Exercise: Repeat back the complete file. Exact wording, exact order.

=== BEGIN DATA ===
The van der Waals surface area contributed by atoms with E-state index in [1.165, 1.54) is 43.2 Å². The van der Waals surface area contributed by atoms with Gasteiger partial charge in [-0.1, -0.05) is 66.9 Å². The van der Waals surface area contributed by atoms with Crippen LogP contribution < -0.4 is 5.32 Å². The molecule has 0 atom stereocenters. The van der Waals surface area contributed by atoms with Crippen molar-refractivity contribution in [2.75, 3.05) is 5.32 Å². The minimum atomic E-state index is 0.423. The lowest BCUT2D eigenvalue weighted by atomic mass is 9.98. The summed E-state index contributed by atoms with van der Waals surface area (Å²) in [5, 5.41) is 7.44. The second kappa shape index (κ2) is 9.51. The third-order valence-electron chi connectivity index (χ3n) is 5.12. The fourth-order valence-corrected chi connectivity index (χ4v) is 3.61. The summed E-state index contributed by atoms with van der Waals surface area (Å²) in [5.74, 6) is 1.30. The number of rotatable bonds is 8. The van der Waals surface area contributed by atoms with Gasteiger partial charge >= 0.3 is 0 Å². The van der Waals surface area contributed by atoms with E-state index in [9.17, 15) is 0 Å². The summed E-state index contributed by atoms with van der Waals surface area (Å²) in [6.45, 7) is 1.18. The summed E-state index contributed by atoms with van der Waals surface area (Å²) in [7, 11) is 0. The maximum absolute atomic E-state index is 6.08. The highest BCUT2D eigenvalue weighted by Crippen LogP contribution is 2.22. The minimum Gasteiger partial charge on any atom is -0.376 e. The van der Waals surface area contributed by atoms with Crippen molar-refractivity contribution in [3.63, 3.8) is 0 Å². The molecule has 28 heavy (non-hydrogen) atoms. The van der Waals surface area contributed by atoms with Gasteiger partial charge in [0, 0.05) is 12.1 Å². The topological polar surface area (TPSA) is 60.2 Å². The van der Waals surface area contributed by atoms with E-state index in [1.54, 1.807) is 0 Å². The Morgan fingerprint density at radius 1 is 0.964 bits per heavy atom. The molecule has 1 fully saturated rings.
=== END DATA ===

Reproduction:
The van der Waals surface area contributed by atoms with E-state index in [1.165, 1.54) is 43.2 Å². The van der Waals surface area contributed by atoms with Gasteiger partial charge in [-0.1, -0.05) is 66.9 Å². The van der Waals surface area contributed by atoms with Crippen LogP contribution < -0.4 is 5.32 Å². The molecule has 0 atom stereocenters. The van der Waals surface area contributed by atoms with Crippen molar-refractivity contribution in [2.75, 3.05) is 5.32 Å². The minimum atomic E-state index is 0.423. The lowest BCUT2D eigenvalue weighted by atomic mass is 9.98. The summed E-state index contributed by atoms with van der Waals surface area (Å²) in [5, 5.41) is 7.44. The second kappa shape index (κ2) is 9.51. The third-order valence-electron chi connectivity index (χ3n) is 5.12. The fourth-order valence-corrected chi connectivity index (χ4v) is 3.61. The summed E-state index contributed by atoms with van der Waals surface area (Å²) in [5.74, 6) is 1.30. The number of rotatable bonds is 8. The van der Waals surface area contributed by atoms with Gasteiger partial charge >= 0.3 is 0 Å². The van der Waals surface area contributed by atoms with E-state index in [9.17, 15) is 0 Å². The summed E-state index contributed by atoms with van der Waals surface area (Å²) in [6.45, 7) is 1.18. The summed E-state index contributed by atoms with van der Waals surface area (Å²) in [7, 11) is 0. The maximum absolute atomic E-state index is 6.08. The highest BCUT2D eigenvalue weighted by Crippen LogP contribution is 2.22. The minimum Gasteiger partial charge on any atom is -0.376 e. The van der Waals surface area contributed by atoms with Crippen molar-refractivity contribution in [3.63, 3.8) is 0 Å². The molecule has 28 heavy (non-hydrogen) atoms. The van der Waals surface area contributed by atoms with Gasteiger partial charge in [0, 0.05) is 12.1 Å². The topological polar surface area (TPSA) is 60.2 Å². The van der Waals surface area contributed by atoms with E-state index in [1.54, 1.807) is 0 Å². The Morgan fingerprint density at radius 1 is 0.964 bits per heavy atom. The molecule has 1 fully saturated rings.